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New Zealand boosts immersive gaming applications

Photo Credit: University of Canterbury

An international team of experts is being assembled by the University of Canterbury in its aim to craft the future of immersive gaming in New Zealand.

According to a recent report, this is made possible thanks to a Government funding boost of NZ$ 3.2 million in addition to University funding worth NZ$ 4.5 million.

Investing in immersive gaming

The Government is investing in the University’s Applied Immersive Gaming Initiative (AIGI), which intends to accelerate research and public use of immersive gaming applications.

This research uses the motivation that games provide to engage people in carrying out tasks that might otherwise be boring or difficult, such as learning at school, exercising or quitting smoking.

It includes virtual reality, augmented reality, and social and artistic aspects, which merge digital content with an otherwise physical world.

This continues the University’s record of developing world-class research and being part of the transition into nurturing and developing new innovations and business.

The project is part of the Tertiary Education Commission’s (TEC) Entrepreneurial Universities programme and will bring three international entrepreneurial academics to the Human Interface Technology Lab New Zealand (HIT Lab NZ) at the University to break new ground on effective use of these novel technologies.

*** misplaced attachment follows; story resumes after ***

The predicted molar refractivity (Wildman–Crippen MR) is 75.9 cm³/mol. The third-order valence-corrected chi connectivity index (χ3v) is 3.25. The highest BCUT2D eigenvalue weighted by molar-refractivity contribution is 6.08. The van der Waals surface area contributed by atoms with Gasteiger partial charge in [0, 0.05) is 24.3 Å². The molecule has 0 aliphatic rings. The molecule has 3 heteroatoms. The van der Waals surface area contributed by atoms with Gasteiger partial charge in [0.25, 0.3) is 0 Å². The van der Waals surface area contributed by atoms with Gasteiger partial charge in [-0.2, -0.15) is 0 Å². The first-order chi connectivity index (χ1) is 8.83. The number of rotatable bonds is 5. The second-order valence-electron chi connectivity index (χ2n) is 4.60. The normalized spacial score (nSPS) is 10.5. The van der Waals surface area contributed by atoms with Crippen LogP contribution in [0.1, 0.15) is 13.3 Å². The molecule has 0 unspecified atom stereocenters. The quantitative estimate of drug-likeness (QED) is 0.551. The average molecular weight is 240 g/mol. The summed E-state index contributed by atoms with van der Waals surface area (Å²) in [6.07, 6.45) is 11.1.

Benefits of immersive gaming

This type of immersive gaming is used in training and education, as well as for remote collaborative activities using this technology.

It has been proven to be useful in rescue situations and other health-and-safety scenarios.

Developing innovative immersive gaming applications has a role in improving personal and social educational and health-related outcomes.

Moreover, it is used in entertainment games. This industry is an increasingly important contributor to the New Zealand economy.

By supporting technical innovation research through this project, the skills shortage in New Zealand’s growing and lucrative gaming industry can be addressed.

Who are involved?

The academics will be working mainly with postgraduate students in the HIT Lab NZ, which is an international, multidisciplinary research lab that delivers postgraduate degrees from ground-breaking research at the University.

In addition, they will help with the University’s new School of Product Design, which offers a Bachelor’s degree majoring in Applied Immersive Game Design.

The academics will also work closely with the University’s Centre for Entrepreneurship.

The grant will support three PhD students and a postdoctoral researcher, as well as a game artist to help create content.

The effort will create a pathway to commercialise student and staff projects in applied games created as part of the initiative.

Research team background

The University reached globally to build a team of experts with strong research and entrepreneurial profiles in the fields of immersive technologies and applied gaming. The core of the team is made up of the wife and husband team from Delft University of Technology (TU Delft), the Netherlands, and a Professor from the Rochester Institute of Technology (RIT) in the United States.

Current University staff members are the other members of the team.

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